He himself has given us the supreme example of humility. Vv.6-11 is widely regarded as either an early Christian hymn or creed.

Christ Jesus had the very nature of God from all eternity. He could say, "The Father and I are one" (John 10.30). The Jews knew what Jesus was saying. They knew what he was claiming. They picked up stones and would have stoned him to death for blasphemy. Within the one godhead there is Father, Son and Holy Spirit. The Son gave no thought to usurping the place of the Father.

Jesus made himself nothing, took the form of a servant, being made in human likeness. Luke records that at the Last Supper, an argument broke out about which of them should be thought of as the greatest. Part of Jesus' reply was "I am among you as one who serves" (Lk.22.27c). John records that at that last meal Jesus shocked his disciples by taking bowl and towel and washing their feet. When he had completed the task, he said to them, "Do you understand what I have just done to you? You call me Teacher and Lord, and it is right that you do so, because that is what I am. I, your Lord and Teacher, have just washed your feet. You, then, should wash one another's feet. I have set an example for you, so that you will do just what I have done for you..." (Jn.13.12-15).

Jesus took the nature of a servant... He was humble and walked the path of obedience all the way to death - his death on the cross. Having become a man, he didn't opt out of that universal human experience, death. In fact, he died a death which was a cruel and violent rejection of him - death on a cross.

But that was not the end of him. For this reason God raised him to the highest place above and gave him the name that is greater than any other name... In other words he was received back to all of the glory that he had humbly laid aside to come to earth, into our human history. The name that is greater than any other name is none other than the name of the Lord himself. This is confirmed in the allusion to Isaiah 45.23 that follows - (the Lord Jehovah is speaking) "By myself I have sworn, my mouth has uttered in all integrity a word that will not be revoked: Before me every knee will bow; by me every tongue will swear" (NIV). It is rather striking that it is Jesus, God the Son who came as the final revelation of God in our human history, at whose name every knee is to bow and every tongue confess. This expresses the unity within the Godhead. And in confessing that Jesus Christ is Lord, people give glory to God the Father.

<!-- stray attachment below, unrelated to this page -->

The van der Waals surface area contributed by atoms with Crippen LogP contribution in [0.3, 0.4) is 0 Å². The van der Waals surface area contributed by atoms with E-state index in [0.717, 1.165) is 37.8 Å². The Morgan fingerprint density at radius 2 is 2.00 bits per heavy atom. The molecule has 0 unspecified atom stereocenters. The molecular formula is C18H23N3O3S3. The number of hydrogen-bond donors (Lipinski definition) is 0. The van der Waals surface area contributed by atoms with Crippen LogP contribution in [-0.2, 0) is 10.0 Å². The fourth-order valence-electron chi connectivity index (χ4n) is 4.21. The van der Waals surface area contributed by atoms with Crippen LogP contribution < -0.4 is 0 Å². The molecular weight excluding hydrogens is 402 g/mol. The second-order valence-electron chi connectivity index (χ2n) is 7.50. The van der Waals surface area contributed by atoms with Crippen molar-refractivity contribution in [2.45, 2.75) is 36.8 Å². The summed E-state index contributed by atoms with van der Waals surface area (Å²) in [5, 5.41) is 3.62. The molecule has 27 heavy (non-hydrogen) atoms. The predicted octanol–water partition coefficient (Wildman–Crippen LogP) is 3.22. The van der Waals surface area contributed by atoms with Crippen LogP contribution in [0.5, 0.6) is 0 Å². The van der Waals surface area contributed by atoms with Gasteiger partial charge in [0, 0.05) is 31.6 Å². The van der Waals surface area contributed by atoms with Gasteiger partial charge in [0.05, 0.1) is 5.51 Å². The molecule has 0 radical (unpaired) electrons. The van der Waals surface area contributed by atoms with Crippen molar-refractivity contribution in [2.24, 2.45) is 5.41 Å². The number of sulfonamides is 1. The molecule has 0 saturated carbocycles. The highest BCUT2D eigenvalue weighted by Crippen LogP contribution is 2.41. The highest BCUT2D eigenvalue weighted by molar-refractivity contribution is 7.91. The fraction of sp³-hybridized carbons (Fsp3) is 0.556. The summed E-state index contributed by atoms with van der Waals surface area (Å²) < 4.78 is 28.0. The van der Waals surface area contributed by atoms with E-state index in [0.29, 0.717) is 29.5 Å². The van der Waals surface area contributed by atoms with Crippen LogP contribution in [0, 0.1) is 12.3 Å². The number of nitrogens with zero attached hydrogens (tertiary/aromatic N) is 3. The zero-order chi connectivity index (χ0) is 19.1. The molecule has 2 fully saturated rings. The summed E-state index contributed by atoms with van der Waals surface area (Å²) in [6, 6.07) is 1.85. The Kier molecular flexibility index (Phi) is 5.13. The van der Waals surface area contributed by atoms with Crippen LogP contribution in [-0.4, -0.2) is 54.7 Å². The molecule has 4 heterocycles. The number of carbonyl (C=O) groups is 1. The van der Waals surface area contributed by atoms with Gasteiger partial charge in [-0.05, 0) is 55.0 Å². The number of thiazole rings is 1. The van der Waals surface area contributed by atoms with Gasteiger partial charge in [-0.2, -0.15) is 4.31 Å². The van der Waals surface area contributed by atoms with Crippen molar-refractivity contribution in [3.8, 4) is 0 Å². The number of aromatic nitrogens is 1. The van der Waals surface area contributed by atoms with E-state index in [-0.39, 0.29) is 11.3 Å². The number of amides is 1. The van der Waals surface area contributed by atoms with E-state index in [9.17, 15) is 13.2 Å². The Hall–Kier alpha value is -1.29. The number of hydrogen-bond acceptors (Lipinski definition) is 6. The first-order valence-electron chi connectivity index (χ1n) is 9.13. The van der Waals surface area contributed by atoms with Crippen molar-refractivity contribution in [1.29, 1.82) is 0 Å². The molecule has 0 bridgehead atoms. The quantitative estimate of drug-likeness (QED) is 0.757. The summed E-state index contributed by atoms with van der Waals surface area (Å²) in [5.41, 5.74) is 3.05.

So Then...

So then - therefore - Paul has called them to humility and unity and has appealed to the ultimate example of Jesus. He thought now goes back to the opening verses. The signs of their Christian maturity do not remove the need to keep on working with fear and trembling to complete your salvation... The principle of maturity is not a matter of having "arrived." Our attitude must never be arrogance, but complete humility - and dependence on God since he is always at work in you to make you willing and able to obey his own purpose. We can only work out what God in his grace works in us. The Christian life is a continual response to God at work within us.